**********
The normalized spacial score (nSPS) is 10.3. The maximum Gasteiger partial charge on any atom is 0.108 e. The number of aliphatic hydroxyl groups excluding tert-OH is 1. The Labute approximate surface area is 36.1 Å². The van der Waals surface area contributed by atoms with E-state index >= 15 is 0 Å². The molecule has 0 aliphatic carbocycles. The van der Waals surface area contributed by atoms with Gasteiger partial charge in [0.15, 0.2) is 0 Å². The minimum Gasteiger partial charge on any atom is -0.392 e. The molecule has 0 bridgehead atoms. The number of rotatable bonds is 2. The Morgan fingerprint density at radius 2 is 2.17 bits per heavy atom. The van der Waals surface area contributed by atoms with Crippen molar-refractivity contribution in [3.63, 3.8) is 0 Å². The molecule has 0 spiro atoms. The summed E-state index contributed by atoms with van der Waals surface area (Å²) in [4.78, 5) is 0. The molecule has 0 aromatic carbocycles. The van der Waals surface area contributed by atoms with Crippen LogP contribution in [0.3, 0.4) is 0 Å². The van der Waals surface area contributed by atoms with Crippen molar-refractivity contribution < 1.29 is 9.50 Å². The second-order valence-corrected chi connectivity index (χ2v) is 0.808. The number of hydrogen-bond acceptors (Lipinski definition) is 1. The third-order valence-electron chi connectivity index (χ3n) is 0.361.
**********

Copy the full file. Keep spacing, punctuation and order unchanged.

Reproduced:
The normalized spacial score (nSPS) is 10.3. The maximum Gasteiger partial charge on any atom is 0.108 e. The number of aliphatic hydroxyl groups excluding tert-OH is 1. The Labute approximate surface area is 36.1 Å². The van der Waals surface area contributed by atoms with E-state index >= 15 is 0 Å². The molecule has 0 aliphatic carbocycles. The van der Waals surface area contributed by atoms with Gasteiger partial charge in [0.15, 0.2) is 0 Å². The minimum Gasteiger partial charge on any atom is -0.392 e. The molecule has 0 bridgehead atoms. The number of rotatable bonds is 2. The Morgan fingerprint density at radius 2 is 2.17 bits per heavy atom. The van der Waals surface area contributed by atoms with Crippen molar-refractivity contribution in [3.63, 3.8) is 0 Å². The molecule has 0 spiro atoms. The summed E-state index contributed by atoms with van der Waals surface area (Å²) in [4.78, 5) is 0. The molecule has 0 aromatic carbocycles. The van der Waals surface area contributed by atoms with Crippen LogP contribution in [0.3, 0.4) is 0 Å². The van der Waals surface area contributed by atoms with Crippen molar-refractivity contribution < 1.29 is 9.50 Å². The second-order valence-corrected chi connectivity index (χ2v) is 0.808. The number of hydrogen-bond acceptors (Lipinski definition) is 1. The third-order valence-electron chi connectivity index (χ3n) is 0.361.